Mexico has either just overtaken China as leading exporter to U.S. — or it’s had title all year

by user


Bloomberg is running a story saying Mexico has just eclipsed China as the largest exporter to the U.S. The rival news service is using a complicated formula, using the 12-month rolling average of the share of U.S. imports.

But really, America’s southern neighbor has held the title for all of 2023. Here at MarketWatch, we like simpler calculations. Drawing on a quarterly series measuring trade on a balance of payments basis, Mexico took the lead in the third quarter of 2022.

The two series are not wildly different from one another. The data Bloomberg uses is the more timely data, based on documents collected by the U.S. Customs and Border Protection.

The balance of payments data meanwhile is adjusted to be consistent with gross domestic product calculations, and it’s produced quarterly as opposed to monthly. A few differences: the BOP data counts as imports the purchases of goods abroad by the U.S. military or the fuel purchases made in foreign ports by U.S. air and ocean carriers; there are a few subtractions as well.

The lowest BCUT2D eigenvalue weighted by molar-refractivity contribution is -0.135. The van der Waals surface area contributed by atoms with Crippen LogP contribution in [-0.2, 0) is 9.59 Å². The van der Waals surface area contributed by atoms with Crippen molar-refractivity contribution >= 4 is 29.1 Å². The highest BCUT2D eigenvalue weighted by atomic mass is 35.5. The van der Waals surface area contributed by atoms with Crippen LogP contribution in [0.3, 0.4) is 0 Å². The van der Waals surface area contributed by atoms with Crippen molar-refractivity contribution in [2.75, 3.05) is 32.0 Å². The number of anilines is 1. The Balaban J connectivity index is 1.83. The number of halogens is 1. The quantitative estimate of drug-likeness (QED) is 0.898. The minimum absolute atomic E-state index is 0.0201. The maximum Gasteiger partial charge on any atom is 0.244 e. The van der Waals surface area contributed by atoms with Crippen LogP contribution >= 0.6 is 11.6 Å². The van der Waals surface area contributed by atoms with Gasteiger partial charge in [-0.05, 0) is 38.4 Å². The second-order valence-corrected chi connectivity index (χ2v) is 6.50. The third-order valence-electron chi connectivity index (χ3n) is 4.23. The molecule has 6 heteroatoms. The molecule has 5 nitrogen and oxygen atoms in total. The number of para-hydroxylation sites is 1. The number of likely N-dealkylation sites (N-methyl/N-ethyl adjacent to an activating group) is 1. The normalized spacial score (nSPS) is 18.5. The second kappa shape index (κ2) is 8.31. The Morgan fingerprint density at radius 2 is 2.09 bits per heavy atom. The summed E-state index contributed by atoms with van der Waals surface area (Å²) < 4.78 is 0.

The narrative is basically the same whichever report is used. The U.S.-China trade relationship is deteriorating, and Mexico has been a beneficiary as companies look to countries with friendlier governments.

There’s a financial element to this narrative as well: one of the hottest currency pairs this year has been the Mexican peso vs. the Japanese yen
which has surged 28% this year. The dollar meanwhile has climbed 5% vs. the offshore Chinese yuan


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